Jean Valjean, a vagabond in the classic “Les Miserables” was a just released prisoner in midlife. “Nineteen years in French prison have left him rough and fearless. He walked for four days in the Alpine chill of nineteenth century southeastern France, only to find that no inn will take him, no tavern will feed him.” Max Lucado tells the story in “Grace.”
“Finally he knocks on the door of a bishop’s house. Monseigneur Myriel is seventy five years old. Like Valjean he has lost much. The revolution took all the valuables from his family, except some silverware, a soup ladle, and two candlesticks.”
“Valjean expects the religious man to turn him away. “
“But the Bishop is kind. He asks the visitor to sit near a fire.” “He explains, ‘This is not my house, but the house of Jesus Christ.'””… They dine on soup and bread, figs, and cheese with wine, using the bishops fine silverware.”
“‘He shows Valjean to a bedroom. In spite of the comfort, the ex-prisoner can’t sleep.” “… he can’t resist the temptation. He stuffs the silverware in to his knapsack. The priest sleeps through the robbery, and Valjean runs into the night.”
“But he doesn’t get far, the policemen catch him and march him back to the bishop’s house.”……….
” But then something wonderful happens, before the officer explains the crime, the bishop steps forward.”
“‘Oh, here you are! I’m glad to see you. I can’t believe you forgot the candlesticks! They are made of silver as well…please take them with the forks and spoons I gave you.”
Max Lucado explains, “Valjean is stunned. The bishop dismisses the policemen and then turns and says, ‘Jean Valjean, my brother, you no longer belong to evil, but to good. I have bought your soul from you. I take it back from evil thoughts and deeds and the Spirit of Hell, and I give it to God.”
“Valjean has a choice, believe the priest or believe the past. Jean Valjean believes the priest.”
I love the story of love covering the multitude of sins. Indeed, it proclaims the gospel message. But do we go scott-free? Do we really escape our abject guilt and it’s responsibility to pay for our hurtful deeds? Jean Valjean did. It changed him.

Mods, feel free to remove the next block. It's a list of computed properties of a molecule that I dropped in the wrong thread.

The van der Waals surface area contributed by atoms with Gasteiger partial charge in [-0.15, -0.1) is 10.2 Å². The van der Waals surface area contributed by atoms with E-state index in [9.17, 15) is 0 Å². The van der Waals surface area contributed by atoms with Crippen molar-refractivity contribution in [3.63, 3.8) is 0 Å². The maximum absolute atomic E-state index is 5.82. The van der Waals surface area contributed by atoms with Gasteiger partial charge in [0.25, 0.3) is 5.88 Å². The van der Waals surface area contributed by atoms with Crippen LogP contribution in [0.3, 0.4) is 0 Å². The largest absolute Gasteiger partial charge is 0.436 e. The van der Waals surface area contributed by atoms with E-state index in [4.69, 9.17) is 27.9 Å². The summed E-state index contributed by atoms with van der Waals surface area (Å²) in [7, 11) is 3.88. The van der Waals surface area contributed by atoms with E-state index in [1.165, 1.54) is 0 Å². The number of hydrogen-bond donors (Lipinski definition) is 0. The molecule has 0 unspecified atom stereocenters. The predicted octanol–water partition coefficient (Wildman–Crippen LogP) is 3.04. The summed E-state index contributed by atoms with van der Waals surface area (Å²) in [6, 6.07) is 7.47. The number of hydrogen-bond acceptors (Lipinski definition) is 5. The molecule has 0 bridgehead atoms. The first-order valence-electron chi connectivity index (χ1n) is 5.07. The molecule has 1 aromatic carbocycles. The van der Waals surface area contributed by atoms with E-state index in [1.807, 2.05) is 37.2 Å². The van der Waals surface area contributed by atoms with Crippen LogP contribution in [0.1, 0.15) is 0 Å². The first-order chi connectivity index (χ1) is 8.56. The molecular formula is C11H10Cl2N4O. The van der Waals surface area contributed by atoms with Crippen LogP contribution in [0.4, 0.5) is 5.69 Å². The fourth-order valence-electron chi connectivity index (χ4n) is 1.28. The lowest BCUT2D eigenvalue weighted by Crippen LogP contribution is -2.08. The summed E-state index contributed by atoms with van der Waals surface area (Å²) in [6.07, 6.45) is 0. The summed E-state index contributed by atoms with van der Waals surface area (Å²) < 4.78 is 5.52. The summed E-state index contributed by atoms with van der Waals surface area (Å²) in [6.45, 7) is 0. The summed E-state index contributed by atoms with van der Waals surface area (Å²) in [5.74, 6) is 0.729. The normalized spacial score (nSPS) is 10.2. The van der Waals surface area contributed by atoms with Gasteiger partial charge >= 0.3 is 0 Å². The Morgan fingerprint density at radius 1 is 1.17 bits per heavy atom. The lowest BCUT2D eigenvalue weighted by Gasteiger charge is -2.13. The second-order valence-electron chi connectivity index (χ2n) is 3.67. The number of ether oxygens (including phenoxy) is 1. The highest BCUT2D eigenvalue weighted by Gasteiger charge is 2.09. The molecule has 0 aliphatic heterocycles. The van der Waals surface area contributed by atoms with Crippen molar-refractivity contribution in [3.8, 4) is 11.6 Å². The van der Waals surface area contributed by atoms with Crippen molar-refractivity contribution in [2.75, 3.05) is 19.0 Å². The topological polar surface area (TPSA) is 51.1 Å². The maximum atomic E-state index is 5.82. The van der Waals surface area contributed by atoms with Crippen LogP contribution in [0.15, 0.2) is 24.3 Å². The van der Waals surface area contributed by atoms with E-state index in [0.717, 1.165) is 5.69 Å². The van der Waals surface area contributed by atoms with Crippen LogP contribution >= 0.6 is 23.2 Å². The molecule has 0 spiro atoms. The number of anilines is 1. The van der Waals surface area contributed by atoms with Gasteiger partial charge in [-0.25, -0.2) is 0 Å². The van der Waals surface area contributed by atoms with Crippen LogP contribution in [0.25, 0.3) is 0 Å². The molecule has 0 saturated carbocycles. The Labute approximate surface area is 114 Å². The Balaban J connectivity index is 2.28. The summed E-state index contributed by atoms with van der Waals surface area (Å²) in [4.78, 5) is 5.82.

In John 8, Jesus gave an adulterer a pass, it seems. In Luke 23:42, Jesus removes the conscious stain of a lifelong criminal, promising him glory.
In Luke 7:34 Jesus is “a friend of publicans and sinners!” And Luke 15:1 “Then drew near unto him all the publicans and sinners for to hear him.” In Luke 15:2 “And the Pharisees and scribes murmured, saying, This man receives sinners, and eats with them.”
Our soul’s deliverance does not exclude us from our debt to society for wrongs done to it. But sometimes it does.
Ultimately, all justice belongs to God. A man may deny the existence of God, but, can he deny the reality of the mystery surrounding the next minute, hour, or day? The “image of God” part of a man must never confuse his natural ability to anticipate events, with the truth of God’s sovereignty. At certain times God will bring the un-anticipated occurrence, challenging man’s “problem solving” abilities. Before you blink, you may be on a detour of life, further challenging your “roll with the punches” capability. By the time you return from your detour, comes another. Ahem! You plug away.
Worse, God may let you have great success, he may let you think you have accomplished a great thing. He may let you prosper, sin little, have a wonderful family — only to find you have never realized your need for Him.
But God surprises Valjean with scott-free grace.
So the paradox, from Job 8:11 “Can the rush grow up without mire?”
Friends, the muck of life births a rush, the flag grows in a swamp. And for us, the light shines in a dark place. What is it shining? — the love that covers, the grace that exonerates, the mercy that pities, and
The God who is there!
He waits to be gracious. love ya